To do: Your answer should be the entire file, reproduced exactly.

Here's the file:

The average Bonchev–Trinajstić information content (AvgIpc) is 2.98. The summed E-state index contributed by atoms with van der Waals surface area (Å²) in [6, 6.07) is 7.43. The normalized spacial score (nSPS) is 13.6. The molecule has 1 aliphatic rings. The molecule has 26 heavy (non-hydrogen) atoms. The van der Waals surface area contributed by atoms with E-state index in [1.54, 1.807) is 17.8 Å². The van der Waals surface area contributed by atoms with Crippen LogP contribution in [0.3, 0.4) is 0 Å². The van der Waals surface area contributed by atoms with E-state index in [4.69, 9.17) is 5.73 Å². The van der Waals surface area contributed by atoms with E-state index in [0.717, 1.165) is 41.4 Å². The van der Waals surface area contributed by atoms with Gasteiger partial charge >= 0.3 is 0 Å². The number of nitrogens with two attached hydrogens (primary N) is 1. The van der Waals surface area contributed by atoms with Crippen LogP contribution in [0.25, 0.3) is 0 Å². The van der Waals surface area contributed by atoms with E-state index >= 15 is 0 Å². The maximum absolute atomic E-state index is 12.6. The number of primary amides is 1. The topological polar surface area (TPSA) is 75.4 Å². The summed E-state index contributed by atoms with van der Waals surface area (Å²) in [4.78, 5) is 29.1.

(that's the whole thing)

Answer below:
The average Bonchev–Trinajstić information content (AvgIpc) is 2.98. The summed E-state index contributed by atoms with van der Waals surface area (Å²) in [6, 6.07) is 7.43. The normalized spacial score (nSPS) is 13.6. The molecule has 1 aliphatic rings. The molecule has 26 heavy (non-hydrogen) atoms. The van der Waals surface area contributed by atoms with E-state index in [1.54, 1.807) is 17.8 Å². The van der Waals surface area contributed by atoms with Crippen LogP contribution in [0.3, 0.4) is 0 Å². The van der Waals surface area contributed by atoms with E-state index in [4.69, 9.17) is 5.73 Å². The van der Waals surface area contributed by atoms with E-state index in [0.717, 1.165) is 41.4 Å². The van der Waals surface area contributed by atoms with Gasteiger partial charge >= 0.3 is 0 Å². The number of nitrogens with two attached hydrogens (primary N) is 1. The van der Waals surface area contributed by atoms with Crippen LogP contribution in [0.25, 0.3) is 0 Å². The van der Waals surface area contributed by atoms with E-state index >= 15 is 0 Å². The maximum absolute atomic E-state index is 12.6. The number of primary amides is 1. The topological polar surface area (TPSA) is 75.4 Å². The summed E-state index contributed by atoms with van der Waals surface area (Å²) in [4.78, 5) is 29.1.